• Public outreach and recognition
  • Resources, including equipment and program guidelines

The Role of the School

Principals appoint teachers to serve as Patrol Advisors. Advisors implement AAA School Safety Patrols within the school and meet with other area Advisors to exchange best practices.

The Role of the Parent-Teacher Group (Where Applicable)

The PTA or PTO:

  • Supports the school’s Patrol program
  • Sponsors equipment and training
  • Implements recognition programs
  • Serves as the liaison between the school and community

The Role of Law Enforcement or Traffic Engineering Officials

Law enforcement or traffic engineering officials:

  • Serve as a program consultant
  • Advocate on the Patrol’s behalf to motorists and the community
  • Contribute to the Patrol’s training and development

The Role of the Community

Civic organizations — such as police auxiliaries, women’s clubs, school booster organizations, American Legion posts or other safety or civic groups — may provide recognition and community awareness programs.

Securing Official School Authorization

Before school principals institute the AAA School Safety Patrol program, they must obtain approval from the school superintendent or school board. The approval process will vary according to community and school system requirements. In some cases, principals may seek support for the program from community organizations. Although most superintendents are familiar with Patrol programs in general, they may not understand the details of operation.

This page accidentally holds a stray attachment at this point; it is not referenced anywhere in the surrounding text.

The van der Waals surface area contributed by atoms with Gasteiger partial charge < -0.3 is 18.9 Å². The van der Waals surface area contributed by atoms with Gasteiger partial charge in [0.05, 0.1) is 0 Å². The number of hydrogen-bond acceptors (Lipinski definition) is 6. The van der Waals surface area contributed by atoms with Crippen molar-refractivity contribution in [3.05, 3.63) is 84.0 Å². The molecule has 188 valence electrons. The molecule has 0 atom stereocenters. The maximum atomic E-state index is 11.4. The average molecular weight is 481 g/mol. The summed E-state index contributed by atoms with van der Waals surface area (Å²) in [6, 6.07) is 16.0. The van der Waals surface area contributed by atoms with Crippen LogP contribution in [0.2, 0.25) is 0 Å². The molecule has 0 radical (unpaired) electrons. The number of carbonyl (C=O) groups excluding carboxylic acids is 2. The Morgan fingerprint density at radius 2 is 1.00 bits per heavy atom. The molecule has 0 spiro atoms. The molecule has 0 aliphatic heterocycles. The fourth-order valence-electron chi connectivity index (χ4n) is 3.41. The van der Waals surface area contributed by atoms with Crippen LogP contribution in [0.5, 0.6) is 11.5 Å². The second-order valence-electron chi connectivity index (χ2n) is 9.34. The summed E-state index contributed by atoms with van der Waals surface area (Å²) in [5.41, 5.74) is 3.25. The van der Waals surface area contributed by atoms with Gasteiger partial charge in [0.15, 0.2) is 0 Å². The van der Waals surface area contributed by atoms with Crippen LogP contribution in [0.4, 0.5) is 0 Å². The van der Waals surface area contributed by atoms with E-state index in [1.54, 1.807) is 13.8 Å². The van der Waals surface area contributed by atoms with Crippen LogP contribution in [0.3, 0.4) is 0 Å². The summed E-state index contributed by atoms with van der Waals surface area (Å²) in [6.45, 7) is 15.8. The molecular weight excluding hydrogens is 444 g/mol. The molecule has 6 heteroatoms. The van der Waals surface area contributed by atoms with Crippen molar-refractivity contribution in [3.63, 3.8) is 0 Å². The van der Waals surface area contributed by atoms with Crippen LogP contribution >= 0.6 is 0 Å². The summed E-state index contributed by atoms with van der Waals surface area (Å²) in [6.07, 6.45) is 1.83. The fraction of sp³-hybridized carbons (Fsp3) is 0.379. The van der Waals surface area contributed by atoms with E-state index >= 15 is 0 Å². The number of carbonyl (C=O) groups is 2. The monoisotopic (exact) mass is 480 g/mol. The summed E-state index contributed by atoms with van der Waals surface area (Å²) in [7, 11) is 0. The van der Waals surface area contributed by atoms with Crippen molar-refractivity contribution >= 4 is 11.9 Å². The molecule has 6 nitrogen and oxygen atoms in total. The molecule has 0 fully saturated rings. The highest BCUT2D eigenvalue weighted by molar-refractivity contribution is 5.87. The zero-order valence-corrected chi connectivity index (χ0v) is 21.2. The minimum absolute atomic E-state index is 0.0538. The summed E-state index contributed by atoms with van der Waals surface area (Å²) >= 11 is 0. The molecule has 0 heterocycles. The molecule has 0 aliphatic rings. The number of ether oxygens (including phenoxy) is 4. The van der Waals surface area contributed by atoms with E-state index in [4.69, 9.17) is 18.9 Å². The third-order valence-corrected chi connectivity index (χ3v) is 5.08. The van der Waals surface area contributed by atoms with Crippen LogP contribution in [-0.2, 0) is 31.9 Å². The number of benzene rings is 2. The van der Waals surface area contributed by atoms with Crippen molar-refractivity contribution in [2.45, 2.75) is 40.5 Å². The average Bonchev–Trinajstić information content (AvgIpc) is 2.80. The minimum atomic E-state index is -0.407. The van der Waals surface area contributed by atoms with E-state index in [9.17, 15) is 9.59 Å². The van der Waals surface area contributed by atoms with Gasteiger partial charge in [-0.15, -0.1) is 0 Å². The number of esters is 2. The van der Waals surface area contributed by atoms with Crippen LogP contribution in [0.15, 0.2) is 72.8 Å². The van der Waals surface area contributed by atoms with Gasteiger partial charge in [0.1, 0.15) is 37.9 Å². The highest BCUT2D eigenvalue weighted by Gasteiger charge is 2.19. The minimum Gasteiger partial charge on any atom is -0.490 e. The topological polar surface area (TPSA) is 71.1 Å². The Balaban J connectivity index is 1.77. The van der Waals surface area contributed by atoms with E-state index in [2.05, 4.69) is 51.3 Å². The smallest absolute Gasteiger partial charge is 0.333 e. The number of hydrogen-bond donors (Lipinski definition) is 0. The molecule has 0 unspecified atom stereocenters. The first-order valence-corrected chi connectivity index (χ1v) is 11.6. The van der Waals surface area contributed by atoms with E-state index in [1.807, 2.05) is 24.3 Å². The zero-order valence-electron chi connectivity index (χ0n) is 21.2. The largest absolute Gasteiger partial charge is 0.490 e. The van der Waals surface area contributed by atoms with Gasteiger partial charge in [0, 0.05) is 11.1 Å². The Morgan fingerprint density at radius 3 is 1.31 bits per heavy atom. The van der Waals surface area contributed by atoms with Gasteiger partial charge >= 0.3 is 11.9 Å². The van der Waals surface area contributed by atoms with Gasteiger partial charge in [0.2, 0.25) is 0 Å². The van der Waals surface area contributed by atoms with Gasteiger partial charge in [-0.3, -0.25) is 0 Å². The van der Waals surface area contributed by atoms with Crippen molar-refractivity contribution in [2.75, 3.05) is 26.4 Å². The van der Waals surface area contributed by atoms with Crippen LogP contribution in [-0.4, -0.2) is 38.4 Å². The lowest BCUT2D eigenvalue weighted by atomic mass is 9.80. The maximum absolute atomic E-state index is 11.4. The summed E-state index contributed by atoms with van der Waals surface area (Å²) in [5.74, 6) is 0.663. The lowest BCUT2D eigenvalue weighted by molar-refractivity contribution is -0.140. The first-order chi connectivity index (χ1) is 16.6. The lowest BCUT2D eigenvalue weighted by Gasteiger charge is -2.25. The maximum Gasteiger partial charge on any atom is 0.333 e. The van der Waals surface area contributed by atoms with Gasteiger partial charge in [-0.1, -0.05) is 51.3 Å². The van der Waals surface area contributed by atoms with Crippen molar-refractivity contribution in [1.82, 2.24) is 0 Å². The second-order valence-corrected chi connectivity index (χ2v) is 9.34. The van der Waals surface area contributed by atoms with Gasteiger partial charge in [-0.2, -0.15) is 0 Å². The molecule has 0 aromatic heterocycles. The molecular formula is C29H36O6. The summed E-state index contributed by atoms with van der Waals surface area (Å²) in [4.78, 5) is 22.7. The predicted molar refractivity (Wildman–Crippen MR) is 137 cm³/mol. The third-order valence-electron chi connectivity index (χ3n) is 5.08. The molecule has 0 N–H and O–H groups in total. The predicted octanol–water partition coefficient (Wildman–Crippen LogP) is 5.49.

To gain support in the community and in the school system, a principal introducing a School Safety Patrol program should be prepared to:

  • Identify the community’s unique needs
  • Present the program’s objectives
  • Explain operational requirements
  • Outline available resources to support the program

The school principal may choose to use the AAA School Safety Patrol School Registration Form. An outline of the school’s specific roles and responsibilities can be found above.

Parental Permission

Students must have permission from parents or legal guardians to participate in the AAA School Safety Patrol program. When they understand the educational value, community service and character-building aspects of the program, most parents and guardians are proud to give their permission.

Operating Your Equipment

The two identifying pieces of equipment for safety patrol members are:

  • Official patrol belts.